Iran has initiated the registration process for candidates participating in the upcoming parliamentary elections scheduled for March. Marking the first such elections since the country witnessed nationwide protests last year.
Since the Islamic Revolution 1979, Iran has regularly conducted both presidential and parliamentary elections. However, candidates are subject to vetting by a clerical body, which disqualifies those perceived as disloyal to the Islamic Republic. Additionally, the final authority on significant policies lies with Supreme Leader Ayatollah Ali Khamenei.
The protests were initially sparked by the tragic death of 22-year-old Mahsa Amini, who was detained by the morality police for allegedly violating the country’s strict dress code. Subsequently, the demonstrations evolved into demands for the overthrow of the ruling clerics. Posing one of the most significant challenges to their four-decade rule.
Impact of Disqualifications on Previous Elections
Authorities responded with a severe crackdown, resulting in the death of more than 500 protesters, with nearly 20,000 others detained. Leading to the eventual decline of the protests. Recently, the morality police resumed street patrols to enforce the compulsory wearing of the headscarf, known as the hijab.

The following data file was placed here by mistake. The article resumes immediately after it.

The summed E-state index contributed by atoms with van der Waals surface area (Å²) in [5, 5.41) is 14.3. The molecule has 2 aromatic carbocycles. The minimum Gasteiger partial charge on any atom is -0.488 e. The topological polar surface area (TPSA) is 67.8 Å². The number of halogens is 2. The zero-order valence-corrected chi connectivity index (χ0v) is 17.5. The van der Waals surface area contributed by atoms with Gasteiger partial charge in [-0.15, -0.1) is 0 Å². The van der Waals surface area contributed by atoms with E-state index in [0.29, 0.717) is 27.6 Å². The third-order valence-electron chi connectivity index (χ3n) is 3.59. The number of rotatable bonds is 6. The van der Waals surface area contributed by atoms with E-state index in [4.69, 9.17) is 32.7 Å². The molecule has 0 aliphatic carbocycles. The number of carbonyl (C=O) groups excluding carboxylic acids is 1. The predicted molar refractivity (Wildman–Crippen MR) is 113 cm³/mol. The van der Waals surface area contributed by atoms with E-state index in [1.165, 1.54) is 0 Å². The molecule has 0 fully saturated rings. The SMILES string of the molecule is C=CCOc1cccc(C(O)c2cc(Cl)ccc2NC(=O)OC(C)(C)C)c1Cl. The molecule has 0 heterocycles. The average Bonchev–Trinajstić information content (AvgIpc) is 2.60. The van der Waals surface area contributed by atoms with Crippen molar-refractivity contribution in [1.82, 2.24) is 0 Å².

The registration process for parliamentary candidates has begun, and contenders have a week to pre-register online. Marking the initial phase of a monthslong selection procedure. However, all candidates must ultimately be approved by the Guardian Council, a 12-member clerical body. Half of whom are directly appointed by the supreme leader.
During the previous elections in 2020, over 7,000 candidates were disqualified, with nearly half of those aspiring to run being rejected. This contributed to the lowest voter turnout since 1979, with just over 42% of eligible voters casting their ballots.
The country has been grappling with a severe economic crisis, triggered by the United States’ withdrawal from the 2015 nuclear deal and the reimposition of crippling sanctions under then-President Donald Trump’s administration. The devaluation of the Iranian currency has resulted in the erosion of many citizens’ life savings and a surge in prices. As a consequence, analysts believe that the majority of Iranians are preoccupied with basic needs, leaving little energy for political protests.
Notably, Iran, which initially adhered to the 2015 nuclear deal, is now actively advancing its nuclear program. It has openly surpassed the deal’s limits on uranium enrichment and stockpiling. While also constructing a deeply underground atomic facility, potentially rendering it immune to U.S. military action.